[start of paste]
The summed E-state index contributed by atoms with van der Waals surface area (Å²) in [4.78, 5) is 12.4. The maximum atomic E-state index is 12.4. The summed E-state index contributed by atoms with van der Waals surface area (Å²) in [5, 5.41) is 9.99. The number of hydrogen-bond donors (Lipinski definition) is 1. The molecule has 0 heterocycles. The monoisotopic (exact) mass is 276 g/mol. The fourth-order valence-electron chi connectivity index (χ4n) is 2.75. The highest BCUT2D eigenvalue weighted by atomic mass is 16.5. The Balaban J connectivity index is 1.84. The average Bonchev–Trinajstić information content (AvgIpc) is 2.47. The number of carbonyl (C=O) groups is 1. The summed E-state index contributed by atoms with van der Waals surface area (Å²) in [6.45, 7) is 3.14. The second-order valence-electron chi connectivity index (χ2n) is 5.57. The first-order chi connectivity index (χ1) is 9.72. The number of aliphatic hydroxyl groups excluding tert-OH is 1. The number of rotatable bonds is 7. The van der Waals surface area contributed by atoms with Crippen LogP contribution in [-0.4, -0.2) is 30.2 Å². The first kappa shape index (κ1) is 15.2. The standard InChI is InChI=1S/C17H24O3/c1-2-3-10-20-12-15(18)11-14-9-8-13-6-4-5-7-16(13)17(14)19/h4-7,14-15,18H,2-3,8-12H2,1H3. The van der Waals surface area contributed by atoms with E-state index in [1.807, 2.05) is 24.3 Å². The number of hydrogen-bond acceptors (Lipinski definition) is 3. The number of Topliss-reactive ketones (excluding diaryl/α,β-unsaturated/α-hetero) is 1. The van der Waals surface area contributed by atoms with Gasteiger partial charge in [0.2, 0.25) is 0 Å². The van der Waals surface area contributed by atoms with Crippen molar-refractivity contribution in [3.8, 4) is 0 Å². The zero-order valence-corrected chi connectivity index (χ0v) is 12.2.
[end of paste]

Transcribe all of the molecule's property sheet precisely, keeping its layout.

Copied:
The summed E-state index contributed by atoms with van der Waals surface area (Å²) in [4.78, 5) is 12.4. The maximum atomic E-state index is 12.4. The summed E-state index contributed by atoms with van der Waals surface area (Å²) in [5, 5.41) is 9.99. The number of hydrogen-bond donors (Lipinski definition) is 1. The molecule has 0 heterocycles. The monoisotopic (exact) mass is 276 g/mol. The fourth-order valence-electron chi connectivity index (χ4n) is 2.75. The highest BCUT2D eigenvalue weighted by atomic mass is 16.5. The Balaban J connectivity index is 1.84. The average Bonchev–Trinajstić information content (AvgIpc) is 2.47. The number of carbonyl (C=O) groups is 1. The summed E-state index contributed by atoms with van der Waals surface area (Å²) in [6.45, 7) is 3.14. The second-order valence-electron chi connectivity index (χ2n) is 5.57. The first-order chi connectivity index (χ1) is 9.72. The number of aliphatic hydroxyl groups excluding tert-OH is 1. The number of rotatable bonds is 7. The van der Waals surface area contributed by atoms with Crippen LogP contribution in [-0.4, -0.2) is 30.2 Å². The first kappa shape index (κ1) is 15.2. The standard InChI is InChI=1S/C17H24O3/c1-2-3-10-20-12-15(18)11-14-9-8-13-6-4-5-7-16(13)17(14)19/h4-7,14-15,18H,2-3,8-12H2,1H3. The van der Waals surface area contributed by atoms with E-state index in [1.807, 2.05) is 24.3 Å². The number of hydrogen-bond acceptors (Lipinski definition) is 3. The number of Topliss-reactive ketones (excluding diaryl/α,β-unsaturated/α-hetero) is 1. The van der Waals surface area contributed by atoms with Gasteiger partial charge in [0.2, 0.25) is 0 Å². The van der Waals surface area contributed by atoms with Crippen molar-refractivity contribution in [3.8, 4) is 0 Å². The zero-order valence-corrected chi connectivity index (χ0v) is 12.2.